The sentences in the drawing came out of a three days European and Spanish forum against gender-based violences that took place last weekend in Barcelona. I thought I would only dedicate this post to it so to have for this International Day for the Elimination of Violence Against women more data, rational analysis and facts to contribute to an understanding of the issue. Then I thought that maybe, if I really wanted –as I do- to do my small part to keep changing things- that for once I would also express my feelings, something ‘women’ are often not taken into account for doing and ‘men’ are better avoiding.

When do I myself feel I receive violence for being considered a woman?
Anytime I am scared to walk alone at night. Anytime I am treated as a possession, a doll to dress and undress, an everlasting kid or ‘condemned’ as a witch, a slut, and a hysterical if I rebel. Anytime I hear a male-chauvinist comment or someone calls me whistling in the streets like if I were a dog. Anytime I receive the message that I would do better hiding my intelligence. Anytime I see that in spite of the immense cultural, social, economic, sex and gender orientational factors (that make it impossible to reduce it all to men and women and least at a global level) the basic message of the patriarchy is one, common and mostly accepted and I don’t know how to fight against it. Anytime I hear some high school student I am working on gender issues through theatre with that it has always been like this and it will always be. Anytime my will of doing well my job and to have a child collide with a system that desperately need them both but doesn’t allow them to be possible unless I am willing to fight it all in an uneven game. Anytime I need a 25 November.
And I am undoubtedly a lucky woman.

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Meet Haleh Esfandiari

esfandiari

Haleh Esfandiari is the director of the Middle East program at the Woodrow Wilson International Center for Scholars in Washington, D.C. She is an expert on women’s issues and democracy in the Middle East, as well as contemporary Iranian politics, and she has also worked as a journalist. A dual citizen of Iran and the United States, in 2007 she spent 105 days in Tehran’s Evin Prison, accused by Iran’s Ministry of Intelligence with espionage and “endangering national security through propaganda against the system.” In My Prison, My Home: One Women’s Story of Captivity in Iran (2009, Ecco Press), Esfandiari recounts her experience while setting it within the context of Iran’s recent history.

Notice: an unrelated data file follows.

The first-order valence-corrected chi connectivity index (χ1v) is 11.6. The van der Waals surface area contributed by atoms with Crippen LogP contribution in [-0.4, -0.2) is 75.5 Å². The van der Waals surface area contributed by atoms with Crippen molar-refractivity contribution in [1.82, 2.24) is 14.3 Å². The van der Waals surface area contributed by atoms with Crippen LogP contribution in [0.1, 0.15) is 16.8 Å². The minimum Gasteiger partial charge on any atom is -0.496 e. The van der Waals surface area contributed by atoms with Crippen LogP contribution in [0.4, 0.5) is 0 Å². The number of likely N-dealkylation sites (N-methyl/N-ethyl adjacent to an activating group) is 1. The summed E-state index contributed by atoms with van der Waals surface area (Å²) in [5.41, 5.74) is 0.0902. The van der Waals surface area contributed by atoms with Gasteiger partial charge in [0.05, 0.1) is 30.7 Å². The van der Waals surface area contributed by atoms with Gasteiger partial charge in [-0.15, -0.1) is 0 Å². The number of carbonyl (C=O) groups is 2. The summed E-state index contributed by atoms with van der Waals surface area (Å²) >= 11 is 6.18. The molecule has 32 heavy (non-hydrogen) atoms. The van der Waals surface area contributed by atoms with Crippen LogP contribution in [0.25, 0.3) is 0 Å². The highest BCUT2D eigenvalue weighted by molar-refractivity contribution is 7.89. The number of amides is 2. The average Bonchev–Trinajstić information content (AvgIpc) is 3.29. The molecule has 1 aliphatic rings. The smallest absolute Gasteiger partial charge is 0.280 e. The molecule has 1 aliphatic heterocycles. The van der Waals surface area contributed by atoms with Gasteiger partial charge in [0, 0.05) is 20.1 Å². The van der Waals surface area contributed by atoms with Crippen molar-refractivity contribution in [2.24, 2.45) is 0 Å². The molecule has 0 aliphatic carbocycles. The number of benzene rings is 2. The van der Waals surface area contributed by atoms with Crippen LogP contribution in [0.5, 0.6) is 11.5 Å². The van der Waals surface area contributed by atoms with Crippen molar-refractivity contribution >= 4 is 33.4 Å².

What is it that you think you’ll never forget about those months in prison?
Prison leaves its marks forever and little things keep triggering your memory. For example, if I see the moon I always remember that the third time I saw it from the bars of my cell I knew that I had been in jail for three months or every time I see a butterfly I remember that one day, when I was walking on the small terrace of the women’s ward, I saw a white butterfly and I thought to myself ‘I am stuck here, what are you doing here?’ I will never forget being blindfolded during my interrogation for days and weeks and months, I will never forget being interrogated for eight, nine hours a day, I will never forget the day I was released, I will never forget the day my mother passed away and I wasn’t there.

Why didn’t you go back to Iran for your mother’s funeral?
Given what has happened since my incarceration, I don’t feel safe or comfortable in Iran anymore. I am sure I wouldn’t have problems getting in the country but I might have problems leaving Iran.

I often read about how Muslim women and men are adopting progressive interpretations of Islam to support women’s rights in a growing movement of Islamic feminism. Where is this actually happening and in which way?
For the last four decades there have been new interpretations of Islamic law when it comes to family law and they have been pushed by women. For example, the One Million Signatures campaign in the early nineties in Morocco led to an overall reform of the family law in the country. In Iran there is an ongoing campaign by women activists to collect a million signatures for equality under the law. There is this effort but it’s not easy.